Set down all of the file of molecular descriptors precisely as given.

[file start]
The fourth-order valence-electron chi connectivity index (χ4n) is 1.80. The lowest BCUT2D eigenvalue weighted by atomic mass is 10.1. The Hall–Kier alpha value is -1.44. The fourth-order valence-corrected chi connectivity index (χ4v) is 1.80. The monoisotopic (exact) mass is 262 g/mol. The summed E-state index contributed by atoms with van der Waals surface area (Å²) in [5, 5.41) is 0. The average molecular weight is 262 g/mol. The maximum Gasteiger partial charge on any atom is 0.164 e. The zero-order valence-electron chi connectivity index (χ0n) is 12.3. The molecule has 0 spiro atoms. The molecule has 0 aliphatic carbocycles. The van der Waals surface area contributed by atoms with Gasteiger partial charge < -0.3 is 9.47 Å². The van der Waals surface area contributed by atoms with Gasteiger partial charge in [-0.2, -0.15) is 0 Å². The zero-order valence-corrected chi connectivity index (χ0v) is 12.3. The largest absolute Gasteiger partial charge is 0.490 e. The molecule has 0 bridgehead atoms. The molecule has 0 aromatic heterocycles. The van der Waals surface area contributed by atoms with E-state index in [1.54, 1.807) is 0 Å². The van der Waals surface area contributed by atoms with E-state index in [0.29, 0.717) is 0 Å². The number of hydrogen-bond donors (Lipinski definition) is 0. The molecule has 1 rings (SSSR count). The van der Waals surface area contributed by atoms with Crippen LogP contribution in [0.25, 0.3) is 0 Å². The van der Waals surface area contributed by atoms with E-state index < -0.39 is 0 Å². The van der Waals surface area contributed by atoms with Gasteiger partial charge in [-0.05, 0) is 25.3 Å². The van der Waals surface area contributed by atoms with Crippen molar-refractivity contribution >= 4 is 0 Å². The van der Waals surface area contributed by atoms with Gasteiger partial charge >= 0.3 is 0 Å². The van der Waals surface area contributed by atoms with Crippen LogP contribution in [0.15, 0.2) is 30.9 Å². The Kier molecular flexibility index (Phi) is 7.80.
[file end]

The fourth-order valence-electron chi connectivity index (χ4n) is 1.80. The lowest BCUT2D eigenvalue weighted by atomic mass is 10.1. The Hall–Kier alpha value is -1.44. The fourth-order valence-corrected chi connectivity index (χ4v) is 1.80. The monoisotopic (exact) mass is 262 g/mol. The summed E-state index contributed by atoms with van der Waals surface area (Å²) in [5, 5.41) is 0. The average molecular weight is 262 g/mol. The maximum Gasteiger partial charge on any atom is 0.164 e. The zero-order valence-electron chi connectivity index (χ0n) is 12.3. The molecule has 0 spiro atoms. The molecule has 0 aliphatic carbocycles. The van der Waals surface area contributed by atoms with Gasteiger partial charge < -0.3 is 9.47 Å². The van der Waals surface area contributed by atoms with Gasteiger partial charge in [-0.2, -0.15) is 0 Å². The zero-order valence-corrected chi connectivity index (χ0v) is 12.3. The largest absolute Gasteiger partial charge is 0.490 e. The molecule has 0 bridgehead atoms. The molecule has 0 aromatic heterocycles. The van der Waals surface area contributed by atoms with E-state index in [1.54, 1.807) is 0 Å². The van der Waals surface area contributed by atoms with E-state index in [0.29, 0.717) is 0 Å². The number of hydrogen-bond donors (Lipinski definition) is 0. The molecule has 1 rings (SSSR count). The van der Waals surface area contributed by atoms with Crippen LogP contribution in [0.25, 0.3) is 0 Å². The van der Waals surface area contributed by atoms with E-state index < -0.39 is 0 Å². The van der Waals surface area contributed by atoms with Gasteiger partial charge in [-0.05, 0) is 25.3 Å². The van der Waals surface area contributed by atoms with Crippen molar-refractivity contribution >= 4 is 0 Å². The van der Waals surface area contributed by atoms with Gasteiger partial charge >= 0.3 is 0 Å². The van der Waals surface area contributed by atoms with Crippen LogP contribution in [0.15, 0.2) is 30.9 Å². The Kier molecular flexibility index (Phi) is 7.80.